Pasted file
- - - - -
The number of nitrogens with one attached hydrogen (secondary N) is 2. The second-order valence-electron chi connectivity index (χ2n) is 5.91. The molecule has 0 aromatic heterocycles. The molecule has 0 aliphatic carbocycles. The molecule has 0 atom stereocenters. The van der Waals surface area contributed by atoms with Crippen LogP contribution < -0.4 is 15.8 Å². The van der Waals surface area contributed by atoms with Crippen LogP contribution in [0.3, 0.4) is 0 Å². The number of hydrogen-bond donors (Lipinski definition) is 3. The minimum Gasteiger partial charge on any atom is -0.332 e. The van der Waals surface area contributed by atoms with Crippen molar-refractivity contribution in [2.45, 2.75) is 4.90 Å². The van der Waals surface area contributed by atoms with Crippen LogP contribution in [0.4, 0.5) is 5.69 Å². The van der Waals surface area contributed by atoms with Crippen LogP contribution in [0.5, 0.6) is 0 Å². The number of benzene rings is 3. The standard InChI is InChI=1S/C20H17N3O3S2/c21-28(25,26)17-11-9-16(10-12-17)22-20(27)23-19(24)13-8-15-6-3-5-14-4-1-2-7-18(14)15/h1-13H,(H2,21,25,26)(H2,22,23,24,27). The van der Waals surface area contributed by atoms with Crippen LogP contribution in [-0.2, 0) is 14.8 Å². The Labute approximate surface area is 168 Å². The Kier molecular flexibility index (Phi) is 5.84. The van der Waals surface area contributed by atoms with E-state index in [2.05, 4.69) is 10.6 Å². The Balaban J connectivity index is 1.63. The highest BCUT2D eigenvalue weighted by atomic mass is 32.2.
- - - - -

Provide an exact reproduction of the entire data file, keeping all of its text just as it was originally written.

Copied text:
The number of nitrogens with one attached hydrogen (secondary N) is 2. The second-order valence-electron chi connectivity index (χ2n) is 5.91. The molecule has 0 aromatic heterocycles. The molecule has 0 aliphatic carbocycles. The molecule has 0 atom stereocenters. The van der Waals surface area contributed by atoms with Crippen LogP contribution < -0.4 is 15.8 Å². The van der Waals surface area contributed by atoms with Crippen LogP contribution in [0.3, 0.4) is 0 Å². The number of hydrogen-bond donors (Lipinski definition) is 3. The minimum Gasteiger partial charge on any atom is -0.332 e. The van der Waals surface area contributed by atoms with Crippen molar-refractivity contribution in [2.45, 2.75) is 4.90 Å². The van der Waals surface area contributed by atoms with Crippen LogP contribution in [0.4, 0.5) is 5.69 Å². The van der Waals surface area contributed by atoms with Crippen LogP contribution in [0.5, 0.6) is 0 Å². The number of benzene rings is 3. The standard InChI is InChI=1S/C20H17N3O3S2/c21-28(25,26)17-11-9-16(10-12-17)22-20(27)23-19(24)13-8-15-6-3-5-14-4-1-2-7-18(14)15/h1-13H,(H2,21,25,26)(H2,22,23,24,27). The van der Waals surface area contributed by atoms with Crippen LogP contribution in [-0.2, 0) is 14.8 Å². The Labute approximate surface area is 168 Å². The Kier molecular flexibility index (Phi) is 5.84. The van der Waals surface area contributed by atoms with E-state index in [2.05, 4.69) is 10.6 Å². The Balaban J connectivity index is 1.63. The highest BCUT2D eigenvalue weighted by atomic mass is 32.2.